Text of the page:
Could napping at work really boost productivity?
A NASA study shows that a nap of just 25 minutes can increase performance by as much as 35 percent.
The average American gets 6.7 hours sleep a night; the recommended amount is eight hours a night.
Some companies are starting to respond to sleep-deprived workers by providing the time and space to nap during work hours.
Once you lay your head down for a nap, the worst thing to do is start stressing — this will waste time and defeats the purpose of getting the most rest in the least amount of time. To help you get the most of your power naptime, we suggest trying a few of the following tips:
Most sleeping difficulties are psychosomatic, not physical, so if you are having trouble falling asleep, consider revaluating the environment you’re sleeping in. An environment conducive to napping is quiet, dark and free from interruptions. If you sleep on a floor at work, keep a mat (like a yoga mat that rolls up) at work, and possibly a pillow and blanket, if that makes you more comfortable. Other tools of the trade to consider – eyeshades, ipod or walkman with restful music, or specific MP3 files designed to help you wind down and fall asleep.
Collect your equipment
Blankets, pillows and, where possible, a foldout bed will ensure you get the most out of the rest, and help you separate naptime from the rest of the day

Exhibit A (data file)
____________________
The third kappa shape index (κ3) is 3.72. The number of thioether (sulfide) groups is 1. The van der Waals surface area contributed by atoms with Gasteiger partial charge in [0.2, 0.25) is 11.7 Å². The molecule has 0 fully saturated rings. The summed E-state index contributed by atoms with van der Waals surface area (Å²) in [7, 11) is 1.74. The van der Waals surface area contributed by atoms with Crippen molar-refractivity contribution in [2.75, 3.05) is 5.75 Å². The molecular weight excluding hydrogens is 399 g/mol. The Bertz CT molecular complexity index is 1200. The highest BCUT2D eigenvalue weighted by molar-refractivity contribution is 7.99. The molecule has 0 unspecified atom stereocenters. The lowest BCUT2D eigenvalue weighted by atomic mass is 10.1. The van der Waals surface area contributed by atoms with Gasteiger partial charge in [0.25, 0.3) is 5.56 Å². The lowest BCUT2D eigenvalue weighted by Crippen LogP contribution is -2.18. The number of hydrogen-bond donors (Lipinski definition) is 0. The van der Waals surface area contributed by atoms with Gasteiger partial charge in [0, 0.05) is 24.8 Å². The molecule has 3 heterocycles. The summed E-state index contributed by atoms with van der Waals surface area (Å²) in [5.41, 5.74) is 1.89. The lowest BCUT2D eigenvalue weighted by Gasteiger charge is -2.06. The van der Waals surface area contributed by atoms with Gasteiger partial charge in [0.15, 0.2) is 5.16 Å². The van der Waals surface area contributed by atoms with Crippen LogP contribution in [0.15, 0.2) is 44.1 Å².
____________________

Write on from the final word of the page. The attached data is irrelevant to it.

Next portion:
Make sure you’re not worried about waking up
Some people wake up naturally, but if you are worried, make sure you have an alarm. It is difficult to enjoy your 40 winks if you keep getting up to check the time after 15, 20 and 30 winks
Avoid consuming caffeine, fat, carbohydrates or sugar in the hours before your nap as these foods make it harder to get to sleep. Instead, try to consume protein and calcium. In an ideal scenario, drinking a glass of warm milk about an hour before you plan to nap will encourage you to sleep.
Control your nap environment
There is nothing worse than being woken up mid-nap, so either tell everyone what you are doing, or take yourself off to somewhere you won’t be disturbed. According to Anthony’s survey, the loo and the car are the most popular options
Don’t feel guilty.
Napping is great for your health and productivity. But even though most of us know this, we often still feel as though we are wasting time. This feeling of guilt only impedes successful power napping. Instead, make an effort to “recognize that you’re not being lazy; napping will make you more productive and more alert after you wake up.”
Be prepared for grogginess when you wake up
Sleep is characterised by cycles of light and deep sleep. If you wake up in the middle of a deep sleep, you will feel groggy for 15 to 20 minutes. In most cases, if you sleep for less than 30 minutes, you won’t enter deep sleep, but experiment to see what works for you
Wake up on time
Plan the length of your nap and set an alarm for your desired awakening time. If you do not have access to a formal alarm clock consider using the sleep timer on your cell phone or downloading an alarm clock program to your computer. If you struggle with waking up after even short naps, you might consider taking a “caffeine nap.” Being late is a sure way to put an end to your power naps.
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